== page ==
- 2015 Federal Election
Student converts car to electric
From the outside, David Davidovics’ car looks like any other older-model four-door sedan, but on the inside this car has an electric secret.
Davidovics designed and created the e-car himself over three years, then registered in North Island College’s (NIC) Electronics Technician Core program to perfect the car’s performance.
“After building the car, I decided there was still a lot to learn about electronics and there is only so much you can do at home,” he said. “I wanted a program that would allow me to understand the car’s electrical components. Anyone can buy components and install them; I wanted to know what goes into them.”
About three years ago, Davidovics bought a 1996 Saturn in Victoria and headed home to Campbell River determined to test his idea.
Though he’d never driven an electric car before, Davidovics knew the Saturn frame was both light and sturdy enough to be a candidate for electric conversion. The car also had a manual transmission, doors, and locks, and a reputation for burning oil, making them more affordable on the used car market.
“I wanted to see if I could do it,” he said. “I was looking at the electric cars that were coming out of Detroit and I thought it might just be possible.”
Davidovics took out the gas engine and transmission, sourced recently available lithium batteries, an electric motor and components, cut a hole in the trunk to make room for a third battery, and contacted a machinist to build custom parts.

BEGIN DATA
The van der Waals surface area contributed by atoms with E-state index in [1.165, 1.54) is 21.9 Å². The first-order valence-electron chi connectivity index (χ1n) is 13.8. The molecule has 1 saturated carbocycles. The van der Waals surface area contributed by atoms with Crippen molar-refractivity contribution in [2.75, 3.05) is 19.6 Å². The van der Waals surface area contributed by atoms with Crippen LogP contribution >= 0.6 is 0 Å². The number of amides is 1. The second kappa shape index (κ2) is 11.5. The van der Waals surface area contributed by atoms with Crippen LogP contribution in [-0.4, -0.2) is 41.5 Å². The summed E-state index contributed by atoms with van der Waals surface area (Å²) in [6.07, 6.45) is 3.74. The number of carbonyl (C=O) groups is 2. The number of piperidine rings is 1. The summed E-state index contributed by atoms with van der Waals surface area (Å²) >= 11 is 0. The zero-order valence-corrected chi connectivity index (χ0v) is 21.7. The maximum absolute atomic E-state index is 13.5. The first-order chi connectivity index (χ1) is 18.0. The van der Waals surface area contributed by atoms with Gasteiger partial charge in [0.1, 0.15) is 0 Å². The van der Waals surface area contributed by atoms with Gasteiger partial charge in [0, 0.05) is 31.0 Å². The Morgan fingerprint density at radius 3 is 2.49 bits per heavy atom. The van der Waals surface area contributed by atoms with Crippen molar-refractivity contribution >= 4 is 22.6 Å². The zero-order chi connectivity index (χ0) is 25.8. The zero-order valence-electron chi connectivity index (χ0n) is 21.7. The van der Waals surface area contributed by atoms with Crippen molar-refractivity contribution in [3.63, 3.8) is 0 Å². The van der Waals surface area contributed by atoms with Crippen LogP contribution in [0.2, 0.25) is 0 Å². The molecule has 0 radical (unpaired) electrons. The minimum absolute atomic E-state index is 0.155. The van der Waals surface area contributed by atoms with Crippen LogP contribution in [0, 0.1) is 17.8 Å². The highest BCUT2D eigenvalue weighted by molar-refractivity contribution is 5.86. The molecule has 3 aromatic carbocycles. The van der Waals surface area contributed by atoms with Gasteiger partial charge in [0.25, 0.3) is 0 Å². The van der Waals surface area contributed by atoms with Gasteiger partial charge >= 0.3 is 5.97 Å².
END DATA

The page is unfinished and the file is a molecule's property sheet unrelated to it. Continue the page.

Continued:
The process was not without setbacks or cost, but Davidovics was determined to make the Saturn his main form of daily transportation in and around Campbell River. The car costs $4 to charge and has an estimated range of 160 kilometres per charge. Depending on his use and speed, a single charge lasts about a week.
When he graduates from NIC’s nine-month Electronics Technician Core program in June, he plans to continue at the college with the Industrial Automation Technician diploma in September to gain more detailed electronic skills and knowledge.
“An electric car is essentially an industrial plant on wheels,” said NIC instructor Cory Batch, who graduated from the program himself about 15 years ago. “It literally uses all the same equipment, controls, and feedback that our students
learn in class. It will be interesting to see how David integrates the skills he learns in the program into his own or other electric cars.”
NIC continually works with industry and employers to ensure students have the knowledge and applied skills to grow with the industry.
“David’s skill set is right on target,” said Batch. “Electric cars are the technology of the future. Our students need to learn the theory and applied skills to work in the industry.”